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While I was working on an exercise based this book, I discovered something interesting. When I fit a logit and simple linear probability model on the data (see code below), the predictions are almost identical. Intrigued by this, I decided to plot the data and discovered that the fitted lines almost overlap.

Is this pure coincidence or due to the nature of the data? I noted that the classes are not very well separated by the predictor, I assume this is the reason behind this? It would be great if someone could explain in which cases a logit model assimilates a simple linear probability model.

Here is the R code that I used:

library(ggplot2)
library(dplyr)
library(ISLR)

glm.fit <- glm(Direction ~ Lag2, data = Weekly, family = binomial)
Weekly$Direction <- as.numeric(Weekly$Direction)-1
lm.fit <- lm(Direction ~ Lag2, data = Weekly)

Weekly %>% ggplot(aes(x=Lag2, y=Direction)) +
  geom_point() +
  stat_smooth(method="glm", method.args=list(family="binomial"), color="#FF9999", se=FALSE) +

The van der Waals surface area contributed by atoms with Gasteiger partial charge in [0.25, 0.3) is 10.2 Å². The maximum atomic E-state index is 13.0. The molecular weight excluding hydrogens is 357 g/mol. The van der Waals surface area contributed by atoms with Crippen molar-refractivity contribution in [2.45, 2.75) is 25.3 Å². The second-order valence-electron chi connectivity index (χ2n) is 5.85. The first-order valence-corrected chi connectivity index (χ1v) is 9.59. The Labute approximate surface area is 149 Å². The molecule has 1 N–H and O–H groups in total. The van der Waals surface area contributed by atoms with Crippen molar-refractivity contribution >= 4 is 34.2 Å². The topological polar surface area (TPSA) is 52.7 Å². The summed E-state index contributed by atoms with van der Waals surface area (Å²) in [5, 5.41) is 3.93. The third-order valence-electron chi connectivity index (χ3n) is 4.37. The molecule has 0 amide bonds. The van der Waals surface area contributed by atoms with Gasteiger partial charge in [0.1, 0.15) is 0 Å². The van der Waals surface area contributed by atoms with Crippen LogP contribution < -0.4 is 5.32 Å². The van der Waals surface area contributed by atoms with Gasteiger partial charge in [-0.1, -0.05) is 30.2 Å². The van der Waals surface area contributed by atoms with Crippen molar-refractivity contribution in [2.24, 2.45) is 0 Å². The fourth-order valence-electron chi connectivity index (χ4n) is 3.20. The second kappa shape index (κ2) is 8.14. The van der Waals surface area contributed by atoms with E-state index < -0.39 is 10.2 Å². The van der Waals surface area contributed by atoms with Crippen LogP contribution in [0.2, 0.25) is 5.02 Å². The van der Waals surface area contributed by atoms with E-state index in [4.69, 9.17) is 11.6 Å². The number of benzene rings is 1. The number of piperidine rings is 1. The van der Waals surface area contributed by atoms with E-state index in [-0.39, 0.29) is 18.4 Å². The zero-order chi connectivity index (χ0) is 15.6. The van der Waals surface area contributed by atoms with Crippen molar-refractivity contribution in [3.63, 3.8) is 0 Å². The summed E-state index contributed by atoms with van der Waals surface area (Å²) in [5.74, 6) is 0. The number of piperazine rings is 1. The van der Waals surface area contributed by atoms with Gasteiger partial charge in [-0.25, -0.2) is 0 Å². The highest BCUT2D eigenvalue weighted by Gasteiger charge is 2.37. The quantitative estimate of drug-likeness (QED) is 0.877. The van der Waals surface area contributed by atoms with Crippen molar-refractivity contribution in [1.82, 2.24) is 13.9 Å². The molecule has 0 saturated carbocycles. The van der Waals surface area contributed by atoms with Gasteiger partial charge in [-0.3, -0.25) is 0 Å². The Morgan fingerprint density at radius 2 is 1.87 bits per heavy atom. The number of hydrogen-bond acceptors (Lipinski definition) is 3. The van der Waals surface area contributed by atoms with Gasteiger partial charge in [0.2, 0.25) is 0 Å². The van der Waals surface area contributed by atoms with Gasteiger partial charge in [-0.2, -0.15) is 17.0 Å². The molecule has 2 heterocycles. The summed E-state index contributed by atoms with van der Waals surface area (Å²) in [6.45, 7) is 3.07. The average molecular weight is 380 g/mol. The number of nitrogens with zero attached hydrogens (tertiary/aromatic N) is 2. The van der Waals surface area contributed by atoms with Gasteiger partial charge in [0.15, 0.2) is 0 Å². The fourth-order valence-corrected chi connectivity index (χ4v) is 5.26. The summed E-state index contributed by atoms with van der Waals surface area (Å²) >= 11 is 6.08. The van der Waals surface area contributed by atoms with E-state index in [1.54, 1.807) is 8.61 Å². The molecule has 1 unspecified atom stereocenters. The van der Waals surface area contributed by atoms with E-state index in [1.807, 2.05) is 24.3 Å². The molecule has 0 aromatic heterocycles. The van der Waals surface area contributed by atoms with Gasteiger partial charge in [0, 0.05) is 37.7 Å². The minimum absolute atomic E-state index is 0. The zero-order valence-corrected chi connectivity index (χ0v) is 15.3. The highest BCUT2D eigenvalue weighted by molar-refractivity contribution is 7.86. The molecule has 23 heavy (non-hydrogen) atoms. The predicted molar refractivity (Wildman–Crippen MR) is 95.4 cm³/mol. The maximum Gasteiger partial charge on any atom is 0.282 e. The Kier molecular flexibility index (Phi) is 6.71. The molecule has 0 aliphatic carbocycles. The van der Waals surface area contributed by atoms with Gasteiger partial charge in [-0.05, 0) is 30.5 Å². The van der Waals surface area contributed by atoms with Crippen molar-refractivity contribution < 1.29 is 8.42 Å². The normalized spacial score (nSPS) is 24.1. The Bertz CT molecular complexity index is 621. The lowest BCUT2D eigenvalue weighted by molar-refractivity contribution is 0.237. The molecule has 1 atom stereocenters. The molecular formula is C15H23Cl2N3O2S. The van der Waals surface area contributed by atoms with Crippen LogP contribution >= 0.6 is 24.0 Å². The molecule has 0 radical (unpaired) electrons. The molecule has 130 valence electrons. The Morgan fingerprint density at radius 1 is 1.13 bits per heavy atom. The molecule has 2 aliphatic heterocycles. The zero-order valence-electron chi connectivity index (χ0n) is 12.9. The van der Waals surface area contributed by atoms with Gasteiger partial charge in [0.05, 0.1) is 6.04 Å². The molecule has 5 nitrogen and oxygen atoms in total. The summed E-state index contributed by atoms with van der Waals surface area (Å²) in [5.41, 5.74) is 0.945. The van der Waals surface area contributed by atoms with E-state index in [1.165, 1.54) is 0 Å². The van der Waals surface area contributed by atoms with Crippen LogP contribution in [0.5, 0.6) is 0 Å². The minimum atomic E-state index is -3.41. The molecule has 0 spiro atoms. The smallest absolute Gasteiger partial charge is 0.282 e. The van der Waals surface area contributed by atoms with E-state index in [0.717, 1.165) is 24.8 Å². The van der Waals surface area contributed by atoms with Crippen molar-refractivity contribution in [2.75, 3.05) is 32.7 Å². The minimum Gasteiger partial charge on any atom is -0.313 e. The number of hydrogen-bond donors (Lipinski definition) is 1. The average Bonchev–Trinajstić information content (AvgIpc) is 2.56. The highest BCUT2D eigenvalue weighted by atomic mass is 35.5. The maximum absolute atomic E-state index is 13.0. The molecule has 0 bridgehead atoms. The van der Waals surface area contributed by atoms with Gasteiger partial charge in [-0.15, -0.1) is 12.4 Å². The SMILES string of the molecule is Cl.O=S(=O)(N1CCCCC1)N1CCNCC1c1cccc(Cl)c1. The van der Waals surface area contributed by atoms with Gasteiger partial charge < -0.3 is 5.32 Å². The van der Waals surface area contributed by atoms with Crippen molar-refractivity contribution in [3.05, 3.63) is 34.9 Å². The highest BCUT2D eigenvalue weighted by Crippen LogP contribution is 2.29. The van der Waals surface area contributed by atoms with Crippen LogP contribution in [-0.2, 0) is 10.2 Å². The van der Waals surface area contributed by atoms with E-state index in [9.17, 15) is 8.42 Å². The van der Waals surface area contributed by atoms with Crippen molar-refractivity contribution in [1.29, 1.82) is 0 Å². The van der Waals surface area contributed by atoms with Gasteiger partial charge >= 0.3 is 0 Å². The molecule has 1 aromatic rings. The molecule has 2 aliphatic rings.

geom_smooth(method=lm , color="steelblue", se=FALSE) +
  geom_hline(yintercept = 1, linetype="longdash") +
  geom_hline(yintercept = 0, linetype="longdash") +
  geom_text(aes(x = -15,y = 0.9, label = "Up")) +
  geom_text(aes(x = 10,y = 0.1, label = "Down")) +
  xlab("% Change two days before") +
  ylab("Direction") +
  theme_classic()

Linear Model blue, Logit Model pink

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It's not coincidence. It's more to do with the nature of the logistic function and to some extent the nature of the data:

The second derivative of the logistic function at the place where $p$ is $\frac12$ is $0$. There's an interval around that where the logistic function is quite close to linear; in particular if the data are such that the proportion of $1$'s stays pretty much between $0.25$ and $0.75$, the difference between a linear fit and a logistic fit in that region will tend to be quite small.

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